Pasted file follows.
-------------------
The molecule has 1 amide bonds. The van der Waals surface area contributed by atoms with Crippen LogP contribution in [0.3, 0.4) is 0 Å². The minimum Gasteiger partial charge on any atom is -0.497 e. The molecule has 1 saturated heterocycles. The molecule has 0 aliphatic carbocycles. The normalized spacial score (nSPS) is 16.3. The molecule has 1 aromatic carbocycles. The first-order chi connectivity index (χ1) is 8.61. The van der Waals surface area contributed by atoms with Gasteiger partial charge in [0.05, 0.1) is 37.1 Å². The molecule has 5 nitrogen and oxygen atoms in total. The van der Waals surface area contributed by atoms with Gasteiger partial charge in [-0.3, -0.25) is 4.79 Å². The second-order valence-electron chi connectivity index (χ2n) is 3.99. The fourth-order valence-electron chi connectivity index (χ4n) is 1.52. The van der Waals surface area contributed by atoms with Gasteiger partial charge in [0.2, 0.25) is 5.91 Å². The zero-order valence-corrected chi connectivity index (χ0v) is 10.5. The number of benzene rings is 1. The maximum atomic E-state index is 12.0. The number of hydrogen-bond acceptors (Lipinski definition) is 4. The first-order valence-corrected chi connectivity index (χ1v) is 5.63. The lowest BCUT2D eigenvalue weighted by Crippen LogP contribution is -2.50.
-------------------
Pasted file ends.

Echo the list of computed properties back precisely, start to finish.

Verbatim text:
The molecule has 1 amide bonds. The van der Waals surface area contributed by atoms with Crippen LogP contribution in [0.3, 0.4) is 0 Å². The minimum Gasteiger partial charge on any atom is -0.497 e. The molecule has 1 saturated heterocycles. The molecule has 0 aliphatic carbocycles. The normalized spacial score (nSPS) is 16.3. The molecule has 1 aromatic carbocycles. The first-order chi connectivity index (χ1) is 8.61. The van der Waals surface area contributed by atoms with Gasteiger partial charge in [0.05, 0.1) is 37.1 Å². The molecule has 5 nitrogen and oxygen atoms in total. The van der Waals surface area contributed by atoms with Gasteiger partial charge in [-0.3, -0.25) is 4.79 Å². The second-order valence-electron chi connectivity index (χ2n) is 3.99. The fourth-order valence-electron chi connectivity index (χ4n) is 1.52. The van der Waals surface area contributed by atoms with Gasteiger partial charge in [0.2, 0.25) is 5.91 Å². The zero-order valence-corrected chi connectivity index (χ0v) is 10.5. The number of benzene rings is 1. The maximum atomic E-state index is 12.0. The number of hydrogen-bond acceptors (Lipinski definition) is 4. The first-order valence-corrected chi connectivity index (χ1v) is 5.63. The lowest BCUT2D eigenvalue weighted by Crippen LogP contribution is -2.50.